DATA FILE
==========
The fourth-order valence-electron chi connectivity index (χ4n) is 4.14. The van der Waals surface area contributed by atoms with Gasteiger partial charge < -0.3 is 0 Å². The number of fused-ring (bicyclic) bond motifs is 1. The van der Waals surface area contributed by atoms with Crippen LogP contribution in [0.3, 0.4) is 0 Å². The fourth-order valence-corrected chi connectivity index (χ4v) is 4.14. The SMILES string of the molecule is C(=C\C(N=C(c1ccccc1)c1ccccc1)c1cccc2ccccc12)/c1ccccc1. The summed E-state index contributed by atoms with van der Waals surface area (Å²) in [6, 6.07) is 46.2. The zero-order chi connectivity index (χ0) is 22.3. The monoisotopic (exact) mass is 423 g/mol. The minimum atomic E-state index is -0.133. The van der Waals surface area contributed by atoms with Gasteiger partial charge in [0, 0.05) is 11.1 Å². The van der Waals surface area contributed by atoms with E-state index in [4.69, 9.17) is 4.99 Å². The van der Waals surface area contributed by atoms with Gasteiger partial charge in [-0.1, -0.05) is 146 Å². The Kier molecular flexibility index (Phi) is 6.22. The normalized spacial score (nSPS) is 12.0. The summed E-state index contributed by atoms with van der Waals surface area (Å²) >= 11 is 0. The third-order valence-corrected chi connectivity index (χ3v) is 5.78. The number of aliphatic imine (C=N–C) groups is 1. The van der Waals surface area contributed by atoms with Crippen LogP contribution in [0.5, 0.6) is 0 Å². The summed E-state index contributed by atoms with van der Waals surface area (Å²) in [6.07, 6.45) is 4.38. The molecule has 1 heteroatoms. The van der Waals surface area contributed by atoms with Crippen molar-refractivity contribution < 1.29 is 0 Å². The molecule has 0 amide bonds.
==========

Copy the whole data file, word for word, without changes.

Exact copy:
The fourth-order valence-electron chi connectivity index (χ4n) is 4.14. The van der Waals surface area contributed by atoms with Gasteiger partial charge < -0.3 is 0 Å². The number of fused-ring (bicyclic) bond motifs is 1. The van der Waals surface area contributed by atoms with Crippen LogP contribution in [0.3, 0.4) is 0 Å². The fourth-order valence-corrected chi connectivity index (χ4v) is 4.14. The SMILES string of the molecule is C(=C\C(N=C(c1ccccc1)c1ccccc1)c1cccc2ccccc12)/c1ccccc1. The summed E-state index contributed by atoms with van der Waals surface area (Å²) in [6, 6.07) is 46.2. The zero-order chi connectivity index (χ0) is 22.3. The monoisotopic (exact) mass is 423 g/mol. The minimum atomic E-state index is -0.133. The van der Waals surface area contributed by atoms with Gasteiger partial charge in [0, 0.05) is 11.1 Å². The van der Waals surface area contributed by atoms with E-state index in [4.69, 9.17) is 4.99 Å². The van der Waals surface area contributed by atoms with Gasteiger partial charge in [-0.1, -0.05) is 146 Å². The Kier molecular flexibility index (Phi) is 6.22. The normalized spacial score (nSPS) is 12.0. The summed E-state index contributed by atoms with van der Waals surface area (Å²) >= 11 is 0. The third-order valence-corrected chi connectivity index (χ3v) is 5.78. The number of aliphatic imine (C=N–C) groups is 1. The van der Waals surface area contributed by atoms with Crippen LogP contribution in [0.5, 0.6) is 0 Å². The summed E-state index contributed by atoms with van der Waals surface area (Å²) in [6.07, 6.45) is 4.38. The molecule has 1 heteroatoms. The van der Waals surface area contributed by atoms with Crippen molar-refractivity contribution < 1.29 is 0 Å². The molecule has 0 amide bonds.